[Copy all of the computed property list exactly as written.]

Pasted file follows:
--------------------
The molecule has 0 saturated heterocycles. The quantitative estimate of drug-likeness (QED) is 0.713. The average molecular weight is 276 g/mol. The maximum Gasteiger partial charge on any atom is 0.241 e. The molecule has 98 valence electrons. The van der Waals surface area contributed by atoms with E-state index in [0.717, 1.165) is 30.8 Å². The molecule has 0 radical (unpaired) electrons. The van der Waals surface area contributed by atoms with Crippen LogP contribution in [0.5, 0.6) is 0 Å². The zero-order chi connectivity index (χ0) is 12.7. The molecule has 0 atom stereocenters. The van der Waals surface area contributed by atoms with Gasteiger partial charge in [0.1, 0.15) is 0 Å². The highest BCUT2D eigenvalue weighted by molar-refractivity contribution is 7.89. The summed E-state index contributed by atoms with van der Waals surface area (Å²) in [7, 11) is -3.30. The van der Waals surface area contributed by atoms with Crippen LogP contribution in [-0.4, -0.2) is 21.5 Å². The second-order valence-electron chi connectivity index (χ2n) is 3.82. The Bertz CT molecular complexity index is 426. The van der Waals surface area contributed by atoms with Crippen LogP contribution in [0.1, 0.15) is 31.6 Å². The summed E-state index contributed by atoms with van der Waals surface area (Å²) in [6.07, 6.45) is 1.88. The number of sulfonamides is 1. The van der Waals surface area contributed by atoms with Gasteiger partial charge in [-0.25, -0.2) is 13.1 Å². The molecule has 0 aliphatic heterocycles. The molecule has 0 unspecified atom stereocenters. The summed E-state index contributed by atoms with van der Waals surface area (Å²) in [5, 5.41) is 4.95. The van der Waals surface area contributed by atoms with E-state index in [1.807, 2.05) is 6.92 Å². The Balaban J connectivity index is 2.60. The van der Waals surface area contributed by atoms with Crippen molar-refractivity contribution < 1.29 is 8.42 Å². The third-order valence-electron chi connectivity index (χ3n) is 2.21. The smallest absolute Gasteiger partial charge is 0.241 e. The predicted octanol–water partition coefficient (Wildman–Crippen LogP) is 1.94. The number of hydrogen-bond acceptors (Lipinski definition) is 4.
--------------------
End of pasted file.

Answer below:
The molecule has 0 saturated heterocycles. The quantitative estimate of drug-likeness (QED) is 0.713. The average molecular weight is 276 g/mol. The maximum Gasteiger partial charge on any atom is 0.241 e. The molecule has 98 valence electrons. The van der Waals surface area contributed by atoms with E-state index in [0.717, 1.165) is 30.8 Å². The molecule has 0 radical (unpaired) electrons. The van der Waals surface area contributed by atoms with Crippen LogP contribution in [0.5, 0.6) is 0 Å². The zero-order chi connectivity index (χ0) is 12.7. The molecule has 0 atom stereocenters. The van der Waals surface area contributed by atoms with Gasteiger partial charge in [0.1, 0.15) is 0 Å². The highest BCUT2D eigenvalue weighted by molar-refractivity contribution is 7.89. The summed E-state index contributed by atoms with van der Waals surface area (Å²) in [7, 11) is -3.30. The van der Waals surface area contributed by atoms with Crippen LogP contribution in [-0.4, -0.2) is 21.5 Å². The second-order valence-electron chi connectivity index (χ2n) is 3.82. The Bertz CT molecular complexity index is 426. The van der Waals surface area contributed by atoms with Crippen LogP contribution in [0.1, 0.15) is 31.6 Å². The summed E-state index contributed by atoms with van der Waals surface area (Å²) in [6.07, 6.45) is 1.88. The number of sulfonamides is 1. The van der Waals surface area contributed by atoms with Gasteiger partial charge in [-0.25, -0.2) is 13.1 Å². The molecule has 0 aliphatic heterocycles. The molecule has 0 unspecified atom stereocenters. The summed E-state index contributed by atoms with van der Waals surface area (Å²) in [5, 5.41) is 4.95. The van der Waals surface area contributed by atoms with E-state index in [1.807, 2.05) is 6.92 Å². The Balaban J connectivity index is 2.60. The van der Waals surface area contributed by atoms with Crippen molar-refractivity contribution < 1.29 is 8.42 Å². The third-order valence-electron chi connectivity index (χ3n) is 2.21. The smallest absolute Gasteiger partial charge is 0.241 e. The predicted octanol–water partition coefficient (Wildman–Crippen LogP) is 1.94. The number of hydrogen-bond acceptors (Lipinski definition) is 4.